SFUSD allows 2,000 qualified middle, high school students to return to classroom

SAN FRANCISCO (KGO) -- The San Francisco Unified School District allowed 2,000 middle and high school students to return to school Monday morning for the first time since the shutdown in March of 2020.

That is less than 8% of the 25,672 of kids in 6th-12th grade in San Francisco.

"We truly wish we could open all of our schools for every student now. We will continue to work on solutions that meet the diverse needs of our San Francisco families," said Superintendent Vincent Matthews. He appeared at International High School along with school board members to welcome back students Monday and celebrate the occasion.

Students must meet one of these requirements to be allowed to return: lived in this country less than four years, homeless, in foster care, in public housing or struggling with distance learning. They determined that by a student's engagement. If a student has been signing in to Zoom less than 40% of the time, they qualify as struggling.

"That's exactly what we have focused on in this school district is those students who are needing in person learning the most. And given safety protocols that we are taking seriously, we are taking phase in approach to make sure we are being safe," said School Board President Gabriela Lopez.

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From Frost Elementary School, custodian Ben Moreno has been working since the pandemic began to clean his campus. Now, his work shifts to creating a safe environment for a return to in-person learning in San Jose.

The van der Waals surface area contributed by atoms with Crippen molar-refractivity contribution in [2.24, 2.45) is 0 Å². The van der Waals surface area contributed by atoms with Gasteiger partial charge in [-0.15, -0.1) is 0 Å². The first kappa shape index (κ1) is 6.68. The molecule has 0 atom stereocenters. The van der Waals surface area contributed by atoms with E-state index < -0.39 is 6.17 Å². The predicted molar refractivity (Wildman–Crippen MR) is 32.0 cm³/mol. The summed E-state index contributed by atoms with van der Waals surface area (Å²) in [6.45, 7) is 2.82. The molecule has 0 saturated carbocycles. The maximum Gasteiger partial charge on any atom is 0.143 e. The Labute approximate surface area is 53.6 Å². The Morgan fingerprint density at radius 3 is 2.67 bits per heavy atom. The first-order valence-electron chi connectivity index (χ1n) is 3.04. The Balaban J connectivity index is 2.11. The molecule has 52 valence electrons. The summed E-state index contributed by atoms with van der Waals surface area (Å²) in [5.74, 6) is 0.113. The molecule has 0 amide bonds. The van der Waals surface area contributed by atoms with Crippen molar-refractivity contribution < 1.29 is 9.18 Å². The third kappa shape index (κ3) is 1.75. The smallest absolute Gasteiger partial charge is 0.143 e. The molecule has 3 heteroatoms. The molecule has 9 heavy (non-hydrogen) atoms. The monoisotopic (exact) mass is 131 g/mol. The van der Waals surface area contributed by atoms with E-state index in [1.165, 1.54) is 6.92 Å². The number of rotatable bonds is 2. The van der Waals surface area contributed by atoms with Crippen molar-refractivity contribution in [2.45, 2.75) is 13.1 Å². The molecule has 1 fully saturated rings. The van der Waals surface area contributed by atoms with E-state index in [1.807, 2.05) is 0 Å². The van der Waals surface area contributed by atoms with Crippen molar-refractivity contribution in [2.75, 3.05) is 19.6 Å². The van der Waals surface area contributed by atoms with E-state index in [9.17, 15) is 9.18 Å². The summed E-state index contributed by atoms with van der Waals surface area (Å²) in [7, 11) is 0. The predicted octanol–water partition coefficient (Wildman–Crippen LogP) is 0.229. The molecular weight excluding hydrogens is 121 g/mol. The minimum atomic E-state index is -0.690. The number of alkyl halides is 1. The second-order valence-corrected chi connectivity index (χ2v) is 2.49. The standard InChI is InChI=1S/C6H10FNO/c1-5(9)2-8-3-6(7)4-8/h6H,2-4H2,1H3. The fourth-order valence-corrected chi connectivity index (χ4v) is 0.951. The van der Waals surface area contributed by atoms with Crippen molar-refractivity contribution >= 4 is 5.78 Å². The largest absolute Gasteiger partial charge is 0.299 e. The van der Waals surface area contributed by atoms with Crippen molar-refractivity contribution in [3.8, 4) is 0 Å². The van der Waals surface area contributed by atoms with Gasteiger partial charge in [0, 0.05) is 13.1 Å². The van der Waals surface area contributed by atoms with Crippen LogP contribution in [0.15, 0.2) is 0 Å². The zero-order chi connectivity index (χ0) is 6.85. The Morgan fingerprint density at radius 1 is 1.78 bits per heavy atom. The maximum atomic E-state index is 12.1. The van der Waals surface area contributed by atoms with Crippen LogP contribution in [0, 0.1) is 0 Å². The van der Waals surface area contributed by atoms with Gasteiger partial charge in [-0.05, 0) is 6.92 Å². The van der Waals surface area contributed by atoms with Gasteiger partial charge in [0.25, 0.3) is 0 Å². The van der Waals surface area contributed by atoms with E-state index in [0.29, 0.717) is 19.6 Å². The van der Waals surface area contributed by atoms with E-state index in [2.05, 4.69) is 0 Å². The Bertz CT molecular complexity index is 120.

"I am excited to come back to school because I do have the opportunity to see my teachers, my classmates and hang out with them and to feel connected to school and learn a little more," said Litca Badilla, who moved here from Honduras three years ago.

Jiahui Wen moved from China four months ago. Monday marked his first day ever of in-person learning in San Francisco. He said his teacher is very funny and he is excited to meet the teacher in person.

The Superintendent says this phased in approach helps officials learn what it takes to open schools safely.

"We're learning about the amount of PPE we need to have, the masks we need to have. We're learning how we traverse through the schools, the ways we enter the schools, the way we exit the schools. We're learning the staffing that it's going to take to get all of our students back," he said.

Matthews says the school district is dedicated to bringing all students back to the classrooms in the fall.

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